Dr Charles Shepherd comments on the BBC ‘File on 4’ programme:
“I would personally like to thank Matthew Hill and the BBC for making the programme and to all the families who took part. I thought it was an excellent programme that exposed a very worrying trend in inappropriate child safeguarding measures, based in a great many cases on professional ignorance of M.E.”
“Having assisted Matthew Hill with background information on the history and causation of ME/CFS, and the controversies surrounding the PACE trial, I thought he did a really good job in explaining the complexities of the situation that faces far too many parents of children with ME/CFS who are not willing to comply with medical advice regarding the use of CBT and GET that they disagree with. As a result the parents can easily end up being threatened with completely unwarranted child protection proceedings.”
“I have also been at meetings over the past few months with representatives from the General Medical Council, Royal College of General Practitioners and met Mrs Isabelle Trowler (Chief Social Worker for children and families) to discuss ways of improving education and knowledge of ME/CFS amongst health and social care staff.”
“However, in light of the BBC programme it is very clear that much more is needed to be done to improve professional awareness and education about M.E. and end the ignorance about this serious neurological disease.”
To listen to the programme again, visit the BBC File on 4 website. It should be available now.
Three instant comments posted on Phoenix Rising forum:
“Just listened to the radio 4 programme and sat here in tears. It’s so sad how misunderstood this illness is. I thought the tone was really good and sounded hopeful that PACE was on its knees and NICE may be revised. Well done to all involved.”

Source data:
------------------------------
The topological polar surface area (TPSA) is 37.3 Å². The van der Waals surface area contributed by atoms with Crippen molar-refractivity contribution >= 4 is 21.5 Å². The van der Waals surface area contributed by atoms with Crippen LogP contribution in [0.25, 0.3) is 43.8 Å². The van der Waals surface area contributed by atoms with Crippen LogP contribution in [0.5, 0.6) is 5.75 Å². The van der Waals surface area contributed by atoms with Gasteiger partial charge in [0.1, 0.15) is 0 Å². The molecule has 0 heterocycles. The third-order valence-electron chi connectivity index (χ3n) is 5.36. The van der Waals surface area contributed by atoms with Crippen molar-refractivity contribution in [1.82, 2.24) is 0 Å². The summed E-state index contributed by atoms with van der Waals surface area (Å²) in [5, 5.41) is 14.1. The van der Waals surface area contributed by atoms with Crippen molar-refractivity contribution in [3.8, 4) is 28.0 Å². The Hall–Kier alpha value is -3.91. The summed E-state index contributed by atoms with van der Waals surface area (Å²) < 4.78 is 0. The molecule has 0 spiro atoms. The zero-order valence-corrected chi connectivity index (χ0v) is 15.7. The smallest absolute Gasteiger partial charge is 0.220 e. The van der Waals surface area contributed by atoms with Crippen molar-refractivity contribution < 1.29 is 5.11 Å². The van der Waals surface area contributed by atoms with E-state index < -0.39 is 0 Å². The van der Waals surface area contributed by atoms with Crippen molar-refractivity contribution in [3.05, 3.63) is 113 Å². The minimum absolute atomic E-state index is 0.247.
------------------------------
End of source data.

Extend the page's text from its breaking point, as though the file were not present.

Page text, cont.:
“Very moving. Pro and anti-PACE points of view were represented. But overall, the balance was towards anti. At some point, the mother of a young boy said that he improved thanks to CBT/GET. The journalist then said something like, maybe it could be the natural course of the illness, because children prognosis is better than adults.”
“I thought it was a fair, in-depth report. Nice work by the BBC reporter. (And the NHS looks bad by offering no reaction or comment.)”
And here are three links to information that was referred to in the programme:
1. Internal correspondence (obtained using an FoI) between NHS England and NICE in relation to a revision of the NICE guideline on ME/CFS:
2. Minutes of the 2014 meeting at the House of Lords with Mrs Isabelle Trowler – who was unavailable when asked to appear on the programme:
2. Ms Isabelle Trowler (DfE)
2.1 The Chairman welcomed Isabelle Trowler, Chief Social Worker for Families and Children at the Department for Education and Jonathan Bacon, Head of her office.
Ms Trowler explained she had been a children’s Social Worker, mainly in local government, for twenty-five years. Much of her work had been to do with child protection and she had been pressing for change in this area. She had come into her post at DfE recently. The post had been a recommendation of the Monro report (2011). Monro had said that a person with front-line experience was needed. In the event it had been decided there should be two Chief Social Workers, one for children (herself) and another for adults at the Department of Health, with whom she works closely. They spend a lot of time “out and about” talking to social workers and families too.
2.2 Ms Trowler said there had recently been two reviews to do with social work education and training, and she was currently working on the knowledge and skills needed for children’s social work. It appeared that some of those coming out of social work training hadn’t the necessary skills to be effective children’s social workers. A range of measures was being brought in to improve the delivery of statutory social work. The system needed improvement. You could have the most talented social workers but they would not be able to operate effectively in a dysfunctional system. She had spent the last few years leading a “change” programme in a local authority, working with families and CAMHS. She had concerns about “mission creep” and intrusion into families’ lives. She would now be very happy to answer questions.